Ad blocking ruled legal in Germany
Ad Blocking is a thorny topic online. On one hand many user feel the need to block ads, as demonstrated by the sheer popularity of ad blocking extensions. On the other hand ad-blocking takes away the revenue that pays for the content that those users want to consume.
With some publishers reporting a loss of up to 40% of ad impressions to ad blockers, it is no surprise that it is a matter that has resulted in a number of law suits being launched. In Germany this week one of those cases has come to a close with the judge ruling against the claimants and asserting that users have the right to control what appears on their screen.
A little about the case
The case was brought by two German online publishers who operate three key websites between them: Zeit.de; Handelsblatt.com; and Wiwo.de . They claimed that use of ad blocking software was anti-competitive and were hoping for an injunction to prevent blockers being used on their websites.
The Hamburg Regional Court judge has ruled against that though, stating that the end user has the right to control what appears in their browser. Some press releases are hailing this as a great result for the consumer, but I am not so convinced.
Let me first say that, despite earning much of my living through display advertising, I am not entirely against the use of ad blocking software. Some ads are certainly annoying beyond that I find acceptable and at OKO we try to help our publishers find a balance between monetisation and user experience. When viewing one of the Plaintiff’s websites today I was forced to watch 18 seconds of nearly full-screen video before seeing the content. I definitely get the need.
I do though have a couple of real issues with the state of ad-blocking today:
Issue 1 – they are indiscriminate
When overly-aggressive advertising on one website leads a user to install an ad blocker it isn’t just that website that suffers. Most ad-blockers block nearly all websites by default, rather than taking the approach of just allowing the user to block the ones that they find annoying. This makes every publisher “guilty until proven innocent”. This is particularly harmful to small and independent sites that are more likely to be reliant on a narrow revenue stream.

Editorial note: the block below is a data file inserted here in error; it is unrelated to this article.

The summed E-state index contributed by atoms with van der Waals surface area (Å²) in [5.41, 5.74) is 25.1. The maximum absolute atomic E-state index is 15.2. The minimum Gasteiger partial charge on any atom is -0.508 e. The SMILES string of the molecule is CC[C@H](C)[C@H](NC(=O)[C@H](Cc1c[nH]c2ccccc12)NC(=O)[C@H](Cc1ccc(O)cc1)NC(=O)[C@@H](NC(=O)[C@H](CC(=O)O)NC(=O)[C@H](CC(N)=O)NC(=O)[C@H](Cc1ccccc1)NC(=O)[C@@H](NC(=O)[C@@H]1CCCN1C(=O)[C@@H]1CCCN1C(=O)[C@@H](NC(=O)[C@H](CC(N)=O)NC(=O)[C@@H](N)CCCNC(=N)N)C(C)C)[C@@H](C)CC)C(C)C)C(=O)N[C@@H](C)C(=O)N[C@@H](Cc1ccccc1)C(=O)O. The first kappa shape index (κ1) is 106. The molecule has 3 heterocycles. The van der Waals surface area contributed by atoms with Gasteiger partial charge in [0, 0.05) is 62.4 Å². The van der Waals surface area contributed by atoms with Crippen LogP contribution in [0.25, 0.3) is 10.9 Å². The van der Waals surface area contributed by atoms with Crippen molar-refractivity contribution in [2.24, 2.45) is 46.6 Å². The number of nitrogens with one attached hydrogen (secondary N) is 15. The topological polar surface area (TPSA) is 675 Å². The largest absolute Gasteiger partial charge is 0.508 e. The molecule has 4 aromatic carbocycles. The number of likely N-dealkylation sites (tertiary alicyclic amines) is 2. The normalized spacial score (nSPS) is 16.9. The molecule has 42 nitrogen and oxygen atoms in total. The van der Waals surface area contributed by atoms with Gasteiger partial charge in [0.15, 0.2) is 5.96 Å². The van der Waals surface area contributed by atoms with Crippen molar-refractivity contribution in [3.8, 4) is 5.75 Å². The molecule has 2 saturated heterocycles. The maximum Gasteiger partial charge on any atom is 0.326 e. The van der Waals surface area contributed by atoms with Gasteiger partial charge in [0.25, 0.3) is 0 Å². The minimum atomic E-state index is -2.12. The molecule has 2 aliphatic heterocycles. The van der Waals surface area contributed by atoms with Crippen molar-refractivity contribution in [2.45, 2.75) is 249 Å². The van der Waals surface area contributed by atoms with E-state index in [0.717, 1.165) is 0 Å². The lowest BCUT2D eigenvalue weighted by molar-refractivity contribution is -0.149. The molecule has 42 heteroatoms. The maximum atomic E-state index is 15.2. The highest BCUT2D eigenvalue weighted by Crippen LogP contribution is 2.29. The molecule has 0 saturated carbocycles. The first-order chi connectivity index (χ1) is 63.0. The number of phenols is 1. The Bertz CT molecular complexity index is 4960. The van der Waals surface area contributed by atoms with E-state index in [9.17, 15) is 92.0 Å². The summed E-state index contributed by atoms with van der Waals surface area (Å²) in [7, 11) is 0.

Issue 2 – they force an arms race that punishes those that play nicely
Since the rise in popularity of ad-blockers many websites have responded by making their ads more aggressive to compensate for lost revenue. This in turn encourages more people to install ad blockers. This arms race has been driven my many big corporations who aim to preserve ad revenue over user experience. Publishers who haven’t responded by “turning up the ads” are the ones that lose out.
Issue 3 – the alternatives are not established
Many users of ad blockers will blame the business model of ad funded websites, but that model is still what supports many of the most popular destinations on the web. Small and independent publishers are again those most likely to be hit as they don’t have the resources to diversify their income streams so easily.
Programs such as Google Contributor are starting to appear, but are still in their infancy. Some of the ad-blockers also operate a white-list (sometimes free, sometimes paid) that allows sites to apply to be the exception. Even ignoring the cries of “Protection racket”, these whitelists aren’t a viable solution for every publisher as they don’t guarantee ads will not be blocked and impose restrictions that may not work for every website.
What is a publisher to do?
Any website that relies partly or wholly on advertising revenue should be looking at the ad-block issue.
- Measure and understand the impact of ad blockers on your business
- Monitor the trend and what drives any changes in that trend
- Be wary of pushing regular users towards ad-blockers
- Weigh up the pros and cons of white-listing
- Optimise the ads that are shown
- Diversify revenue sources
If you would like help with any of the above, or to talk about ads and blocking in general please get in touch.